When Cleveland was elected U.S. President, he appointed McCormack as secretary of Dakota Territory and, as the new secretary, McCormack took charge of his office on Dec. 10, 1885. According to microfilm records from the State Historical Society of North Dakota, the territorial secretary “provided commissions, seals and information to notaries public. He also received copies of articles of incorporation and provided information on the process of incorporation in the territory. The secretary responded to requests for copies of laws and information on existing law, and provided information on territorial officers, election returns, insurance policies,and statistical data.” He also was to serve as governor in the absence of the governor. Dakota Territory did not have a lieutenant governor.

The latter duty came into play for McCormack when the Dakota Territorial Legislature convened on Jan. 11, 1887, and no governor had been appointed. Gilbert Pierce, a Republican, had been serving as governor and President Cleveland did not accept his resignation until Feb. 1. Cleveland then appointed Louis K. Church, a Democrat, who was a justice on the Dakota Territorial Supreme Court, to be the new governor. The U.S. Senate, which was controlled by the Republicans, slow-walked Church’s confirmation.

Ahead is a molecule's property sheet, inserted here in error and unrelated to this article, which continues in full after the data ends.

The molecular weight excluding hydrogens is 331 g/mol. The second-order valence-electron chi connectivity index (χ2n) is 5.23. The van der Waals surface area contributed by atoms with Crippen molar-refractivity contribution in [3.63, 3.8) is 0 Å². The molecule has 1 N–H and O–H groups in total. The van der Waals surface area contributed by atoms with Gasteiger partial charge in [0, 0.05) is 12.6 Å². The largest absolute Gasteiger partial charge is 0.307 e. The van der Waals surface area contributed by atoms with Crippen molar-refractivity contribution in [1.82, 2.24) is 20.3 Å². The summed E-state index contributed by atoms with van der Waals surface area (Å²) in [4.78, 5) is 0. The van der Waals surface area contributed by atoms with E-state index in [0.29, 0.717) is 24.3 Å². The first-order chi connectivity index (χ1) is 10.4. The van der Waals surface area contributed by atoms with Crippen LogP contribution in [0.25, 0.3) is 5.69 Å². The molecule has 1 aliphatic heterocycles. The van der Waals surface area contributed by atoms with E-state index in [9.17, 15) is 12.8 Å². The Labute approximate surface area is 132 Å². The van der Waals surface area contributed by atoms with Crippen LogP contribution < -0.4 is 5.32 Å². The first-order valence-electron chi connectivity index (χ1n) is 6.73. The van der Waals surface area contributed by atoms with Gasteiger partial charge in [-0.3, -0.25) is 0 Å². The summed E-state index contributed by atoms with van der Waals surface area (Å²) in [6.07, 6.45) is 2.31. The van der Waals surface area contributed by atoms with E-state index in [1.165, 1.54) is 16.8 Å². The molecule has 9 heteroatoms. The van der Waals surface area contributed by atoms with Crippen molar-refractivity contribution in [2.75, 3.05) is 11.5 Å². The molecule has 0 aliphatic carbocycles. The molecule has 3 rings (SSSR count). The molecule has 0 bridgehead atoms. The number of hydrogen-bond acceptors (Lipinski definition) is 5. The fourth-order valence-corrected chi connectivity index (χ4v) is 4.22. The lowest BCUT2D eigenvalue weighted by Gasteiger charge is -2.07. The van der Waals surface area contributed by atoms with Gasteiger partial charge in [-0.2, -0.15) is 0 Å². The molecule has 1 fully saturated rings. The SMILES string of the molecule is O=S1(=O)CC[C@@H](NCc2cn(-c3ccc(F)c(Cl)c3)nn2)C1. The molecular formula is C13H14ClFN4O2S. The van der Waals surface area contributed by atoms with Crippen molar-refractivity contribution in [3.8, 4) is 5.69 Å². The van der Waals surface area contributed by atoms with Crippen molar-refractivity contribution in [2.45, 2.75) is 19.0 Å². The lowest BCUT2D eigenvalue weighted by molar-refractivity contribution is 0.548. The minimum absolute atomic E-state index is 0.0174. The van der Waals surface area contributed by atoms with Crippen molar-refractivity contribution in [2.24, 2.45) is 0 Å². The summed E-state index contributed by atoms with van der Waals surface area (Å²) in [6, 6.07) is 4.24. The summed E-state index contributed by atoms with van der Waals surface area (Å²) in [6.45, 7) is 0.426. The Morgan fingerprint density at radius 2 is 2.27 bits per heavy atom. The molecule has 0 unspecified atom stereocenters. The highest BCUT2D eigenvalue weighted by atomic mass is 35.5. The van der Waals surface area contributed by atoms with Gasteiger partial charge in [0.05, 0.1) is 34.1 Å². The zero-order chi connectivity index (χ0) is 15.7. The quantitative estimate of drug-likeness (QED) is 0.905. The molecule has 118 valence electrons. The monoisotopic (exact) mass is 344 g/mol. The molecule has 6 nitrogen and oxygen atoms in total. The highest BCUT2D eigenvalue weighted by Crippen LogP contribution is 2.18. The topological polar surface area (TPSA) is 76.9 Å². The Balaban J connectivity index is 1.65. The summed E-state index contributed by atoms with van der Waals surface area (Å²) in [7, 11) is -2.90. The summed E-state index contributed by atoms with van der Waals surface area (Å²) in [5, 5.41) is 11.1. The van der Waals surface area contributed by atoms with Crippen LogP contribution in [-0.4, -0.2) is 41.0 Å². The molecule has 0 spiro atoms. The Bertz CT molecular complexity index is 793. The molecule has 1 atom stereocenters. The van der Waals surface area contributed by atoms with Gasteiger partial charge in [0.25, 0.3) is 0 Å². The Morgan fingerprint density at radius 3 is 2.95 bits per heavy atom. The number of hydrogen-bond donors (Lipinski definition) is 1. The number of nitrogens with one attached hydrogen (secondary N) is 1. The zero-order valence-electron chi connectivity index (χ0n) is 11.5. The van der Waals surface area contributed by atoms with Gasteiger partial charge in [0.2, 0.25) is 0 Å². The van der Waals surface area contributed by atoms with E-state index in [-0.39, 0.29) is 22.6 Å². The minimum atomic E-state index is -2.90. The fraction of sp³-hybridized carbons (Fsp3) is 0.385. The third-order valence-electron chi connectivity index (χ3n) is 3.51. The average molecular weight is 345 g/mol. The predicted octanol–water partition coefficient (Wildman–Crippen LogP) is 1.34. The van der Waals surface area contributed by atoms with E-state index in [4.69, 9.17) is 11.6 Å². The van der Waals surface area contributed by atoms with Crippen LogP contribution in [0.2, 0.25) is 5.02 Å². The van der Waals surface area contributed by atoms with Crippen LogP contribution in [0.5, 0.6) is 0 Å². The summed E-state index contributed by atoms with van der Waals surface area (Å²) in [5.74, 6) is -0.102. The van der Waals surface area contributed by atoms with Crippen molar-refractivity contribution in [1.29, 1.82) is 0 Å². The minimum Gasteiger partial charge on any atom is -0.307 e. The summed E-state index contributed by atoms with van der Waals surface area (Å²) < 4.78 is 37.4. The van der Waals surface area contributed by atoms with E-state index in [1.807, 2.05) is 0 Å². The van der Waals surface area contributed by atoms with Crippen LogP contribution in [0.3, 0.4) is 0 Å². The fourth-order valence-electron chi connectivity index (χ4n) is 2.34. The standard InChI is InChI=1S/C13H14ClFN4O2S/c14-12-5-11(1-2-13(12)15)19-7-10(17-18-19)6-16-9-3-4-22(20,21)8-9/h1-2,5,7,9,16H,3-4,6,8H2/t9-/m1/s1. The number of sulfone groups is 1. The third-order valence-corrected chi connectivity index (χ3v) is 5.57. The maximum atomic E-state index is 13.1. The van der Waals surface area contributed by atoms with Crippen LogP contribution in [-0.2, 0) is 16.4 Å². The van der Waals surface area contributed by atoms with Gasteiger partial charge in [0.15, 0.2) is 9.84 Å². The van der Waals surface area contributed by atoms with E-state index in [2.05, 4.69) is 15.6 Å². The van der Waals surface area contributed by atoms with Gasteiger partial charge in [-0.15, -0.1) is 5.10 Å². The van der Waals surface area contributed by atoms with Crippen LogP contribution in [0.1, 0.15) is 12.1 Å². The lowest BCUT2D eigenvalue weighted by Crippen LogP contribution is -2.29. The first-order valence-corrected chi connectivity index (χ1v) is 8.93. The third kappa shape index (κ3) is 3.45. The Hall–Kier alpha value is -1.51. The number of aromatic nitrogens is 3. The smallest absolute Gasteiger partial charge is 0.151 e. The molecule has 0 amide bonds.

Meanwhile, Dakota Territory needed a governor to sign into law or veto bills passed by the legislature and McCormack assumed the role of the governor on Feb. 2. According to Prairie Public, while in office, he “signed a number of bills, vetoed a bill and even pardoned a man by the name of Thomas Magill of Fargo who had been convicted of second-degree manslaughter and sentenced to three years in the penitentiary.” On Feb. 10, Church was confirmed by the Senate and the next day he became governor of Dakota Territory. McCormack then reassumed his duties as secretary of Dakota Territory.